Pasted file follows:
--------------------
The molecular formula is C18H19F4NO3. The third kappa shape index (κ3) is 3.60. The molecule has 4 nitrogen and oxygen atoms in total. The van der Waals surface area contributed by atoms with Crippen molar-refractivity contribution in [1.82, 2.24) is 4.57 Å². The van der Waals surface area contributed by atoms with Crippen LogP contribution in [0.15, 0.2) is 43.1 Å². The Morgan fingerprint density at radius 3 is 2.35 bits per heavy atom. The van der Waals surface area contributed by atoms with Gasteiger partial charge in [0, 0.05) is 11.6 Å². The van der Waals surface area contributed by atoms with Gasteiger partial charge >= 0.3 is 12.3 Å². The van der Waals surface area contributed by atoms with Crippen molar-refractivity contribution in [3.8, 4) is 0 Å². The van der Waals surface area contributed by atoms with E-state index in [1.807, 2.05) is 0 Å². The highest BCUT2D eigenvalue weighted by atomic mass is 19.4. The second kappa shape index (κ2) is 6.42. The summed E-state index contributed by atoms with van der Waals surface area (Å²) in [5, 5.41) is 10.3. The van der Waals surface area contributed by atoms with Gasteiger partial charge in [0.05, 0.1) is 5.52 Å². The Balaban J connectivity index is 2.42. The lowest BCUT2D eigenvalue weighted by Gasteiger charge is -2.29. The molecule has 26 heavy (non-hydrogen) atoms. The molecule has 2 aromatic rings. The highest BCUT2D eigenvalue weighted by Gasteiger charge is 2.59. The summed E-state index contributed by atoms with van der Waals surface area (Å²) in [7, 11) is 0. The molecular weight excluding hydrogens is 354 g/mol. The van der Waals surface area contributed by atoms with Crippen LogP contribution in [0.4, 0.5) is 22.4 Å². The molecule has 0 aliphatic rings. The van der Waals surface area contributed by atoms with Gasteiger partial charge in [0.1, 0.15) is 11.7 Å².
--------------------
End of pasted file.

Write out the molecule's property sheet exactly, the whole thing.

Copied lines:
The molecular formula is C18H19F4NO3. The third kappa shape index (κ3) is 3.60. The molecule has 4 nitrogen and oxygen atoms in total. The van der Waals surface area contributed by atoms with Crippen molar-refractivity contribution in [1.82, 2.24) is 4.57 Å². The van der Waals surface area contributed by atoms with Crippen LogP contribution in [0.15, 0.2) is 43.1 Å². The Morgan fingerprint density at radius 3 is 2.35 bits per heavy atom. The van der Waals surface area contributed by atoms with Gasteiger partial charge in [0, 0.05) is 11.6 Å². The van der Waals surface area contributed by atoms with Gasteiger partial charge >= 0.3 is 12.3 Å². The van der Waals surface area contributed by atoms with Crippen molar-refractivity contribution in [3.8, 4) is 0 Å². The van der Waals surface area contributed by atoms with E-state index in [1.807, 2.05) is 0 Å². The highest BCUT2D eigenvalue weighted by atomic mass is 19.4. The second kappa shape index (κ2) is 6.42. The summed E-state index contributed by atoms with van der Waals surface area (Å²) in [5, 5.41) is 10.3. The van der Waals surface area contributed by atoms with Gasteiger partial charge in [0.05, 0.1) is 5.52 Å². The Balaban J connectivity index is 2.42. The lowest BCUT2D eigenvalue weighted by Gasteiger charge is -2.29. The molecule has 26 heavy (non-hydrogen) atoms. The molecule has 2 aromatic rings. The highest BCUT2D eigenvalue weighted by Gasteiger charge is 2.59. The summed E-state index contributed by atoms with van der Waals surface area (Å²) in [7, 11) is 0. The molecular weight excluding hydrogens is 354 g/mol. The van der Waals surface area contributed by atoms with Crippen LogP contribution in [0.4, 0.5) is 22.4 Å². The molecule has 0 aliphatic rings. The van der Waals surface area contributed by atoms with Gasteiger partial charge in [0.1, 0.15) is 11.7 Å².